Solarbrush is a very engineering-focused company with a simple, but powerful vision: Increasing the efficiency of solar panels in dusty and sandy regions (where solar power is biggest) through a robot that autonomously brushes the sand of the solar panels – cheaper and less dangerous than human cleaners, and because it’s dry cleaning it doesn’t waste any water. It’s a clear cut problem and solution, and if they manage to just increase solar power efficiency by a couple of percentage points, it makes a huge difference.

As one participant pointed out at the party afterwards as his unified theory of pitches, “Robots always win”. But even accounting for the robot factor, I never expected to hear a crowd cheering like this for a solar panel cleaning solution.

I’m sure we’ll hear quite a bit about both of them in the near future.

Save the date: TEDxKreuzberg, 9 Dec 2010



It’s official! There is going to be a second installment of TEDxKreuzberg. On 9 Dec (Thursday), 7-10pm, we will have a spectacular line-up of inspiring speakers at Betahaus Berlin.

Last year we had a fantastic time. I was really happy to hear that Christoph Fahle wanted to go into round two as well. So this time it’ll be a co-production of Betahaus and Third Wave Berlin.

For all the details please read the official announcement and follow the blog for updates as they come in.

Weeknotes #186


olafur eliasson

The paperwork up front: As J. pointed out, weeknotes aren’t supposed to start at number #001 necessarily but rather at the first week of whatever it is you’re making notes on. I had a bit of a hard time finding a good starting point, but now figured one out: So from now on I’ll count from the first week after I decided not to stay in my job as an editor for a political magazine-slash-think tank, but rather went freelance to do web stuff on my own. It’s somewhat misleading as I had worked freelance for years before as a student, and would still be writing my masters thesis afterwards, but that’s as symbolic a starting point as there is. So, dating back to the first day after my brief editing stint, 17 October 2006, today it’s week #186.

It’s been a pretty productive week, and there’s just three things I’d like to highlight:

Betahaus study

We did a brief study on social security among the coworkers at Betahaus. I won’t go into the details (executive summary), but rather at how we got there, as I think it’s a good example of how quickly you can get something off the ground, particularly in a coworking context: Christoph Fahle of Betahaus and I talked about all the journalists checking out Betahaus and how the majority seems to expect coworkers to be there because they’re poor they can’t afford a “real office”. Since we had a gut feeling that they might – like ourselves – be at Betahaus voluntarily we decided to just ask and do this mini study. That was a couple of weeks ago. The first draft of the form was online hardly 48h later, then it took us a few hours over a span of maybe a week to tweak the details. Two emails (to invite and remind the potential participants) and 16 days later we closed the online form again to sit down and crunch the data. That, plus writing up the report, took about two full days. Idea, a few emails to coordinate, then just get it done: that’s the agile coworking way. Or at least it felt pretty good.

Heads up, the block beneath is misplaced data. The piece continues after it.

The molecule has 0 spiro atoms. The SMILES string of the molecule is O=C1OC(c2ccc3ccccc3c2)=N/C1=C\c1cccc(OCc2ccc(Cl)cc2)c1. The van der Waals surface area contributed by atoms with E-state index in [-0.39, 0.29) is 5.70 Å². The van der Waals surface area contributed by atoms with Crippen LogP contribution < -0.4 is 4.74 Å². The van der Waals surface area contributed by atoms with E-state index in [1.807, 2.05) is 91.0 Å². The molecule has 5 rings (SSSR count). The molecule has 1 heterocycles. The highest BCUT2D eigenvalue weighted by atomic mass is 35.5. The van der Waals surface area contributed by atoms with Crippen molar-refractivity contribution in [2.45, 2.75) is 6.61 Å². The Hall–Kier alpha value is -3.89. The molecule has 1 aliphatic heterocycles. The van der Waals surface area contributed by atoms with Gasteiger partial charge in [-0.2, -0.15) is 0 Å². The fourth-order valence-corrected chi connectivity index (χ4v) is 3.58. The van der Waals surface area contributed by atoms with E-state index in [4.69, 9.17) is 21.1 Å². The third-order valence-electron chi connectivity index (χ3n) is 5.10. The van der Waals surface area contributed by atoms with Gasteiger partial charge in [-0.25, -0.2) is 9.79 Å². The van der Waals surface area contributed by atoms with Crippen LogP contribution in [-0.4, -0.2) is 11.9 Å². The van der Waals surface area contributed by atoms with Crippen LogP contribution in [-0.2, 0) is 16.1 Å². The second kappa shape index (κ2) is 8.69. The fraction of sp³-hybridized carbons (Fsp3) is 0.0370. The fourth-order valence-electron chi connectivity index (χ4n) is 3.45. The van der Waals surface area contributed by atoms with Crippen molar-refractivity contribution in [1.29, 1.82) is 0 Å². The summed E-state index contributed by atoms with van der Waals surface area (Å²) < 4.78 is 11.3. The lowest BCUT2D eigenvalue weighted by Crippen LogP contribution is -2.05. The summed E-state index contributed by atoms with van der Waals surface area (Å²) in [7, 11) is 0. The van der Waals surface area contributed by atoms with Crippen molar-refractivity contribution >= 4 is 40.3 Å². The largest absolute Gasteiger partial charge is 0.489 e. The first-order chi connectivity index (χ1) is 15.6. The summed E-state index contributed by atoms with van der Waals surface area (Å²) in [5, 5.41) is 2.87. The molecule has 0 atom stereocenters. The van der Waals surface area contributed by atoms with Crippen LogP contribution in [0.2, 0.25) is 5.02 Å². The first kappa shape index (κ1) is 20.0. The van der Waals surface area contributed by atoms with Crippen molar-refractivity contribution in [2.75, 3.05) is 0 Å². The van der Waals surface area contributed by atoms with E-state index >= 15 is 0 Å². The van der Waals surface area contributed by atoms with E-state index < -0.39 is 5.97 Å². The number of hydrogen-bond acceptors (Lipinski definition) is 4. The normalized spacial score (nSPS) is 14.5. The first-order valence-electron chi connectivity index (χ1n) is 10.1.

Mozilla Drumbeat

Mozilla organized a Berlin event (also at Betahaus) to spread the Drumbeat love. This deserves its own blog post, but allow me to summarize: It rocked.

Olafur Eliasson

There’s a new exhibition in town. Olafur Eliasson (Wikipedia) is a Danish-Icelandic artist living in Berlin these days. With major exhibitions at Tate Modern and the MoMa he certainly doesn’t need introduction, but if you’re in town, do not (NOT!) miss his exhibition at Martin Gropius Bau Innen Stadt Außen. (Don’t let the boring website turn you off.) In fact, go there now.

Image: Olafur Eliasson

Study: Are Coworkers Poor?


Spoiler: not necessarily. They tend to be under-insured, but they don’t seem to mind.

Christoph Fahle and I conducted a short study on social and financial security among the coworkers at Betahaus Berlin. Betahaus is one of the largest coworking spaces worldwide, and certainly one of the coolest, too.

We did the study simply because so many people are interested in coworking (some recent media coverage: “the future of work“, “digital nomads“). Journalists often try to frame coworkers and other Macbook-hugging knowledge workers like some kind of digital peons. Since both Christoph (as co-founder of Betahaus) and I have a slightly different take on coworking – we both love it and chose to pursue this style of working very much voluntarily – we thought we should go on a fact-finding mission.

So we asked the residents of Betahaus about their financial situation (income, insurances etc), threw in a few demographic questions (age, gender etc), stirred for a while and out came this brief report. For good measure we also tacked on some ideas for improvements of the overall situation of freelancers at the end of the document.

The whole report is available here (in German): Betahaus Kurzstudie “Soziale_Absicherung” (PDF)

Here’s a translation of the executive summary:

Betahaus is a central work space for freelancers in Berlin, from so-called Digital Bohemia to laptop knowedge workers. The large majority of Betahaus users is freelancing or just founding a company. (A few full-time employed are the exception that proves the rule.) Beyond that, the residents of Betahaus can hardly be pigeon-holed as the Betahaus workforce is a very diverse, heterogeneous group regarding income (below €1.800 to over €5.000), age (22-47 years) or profession (design, media, mechatronics…).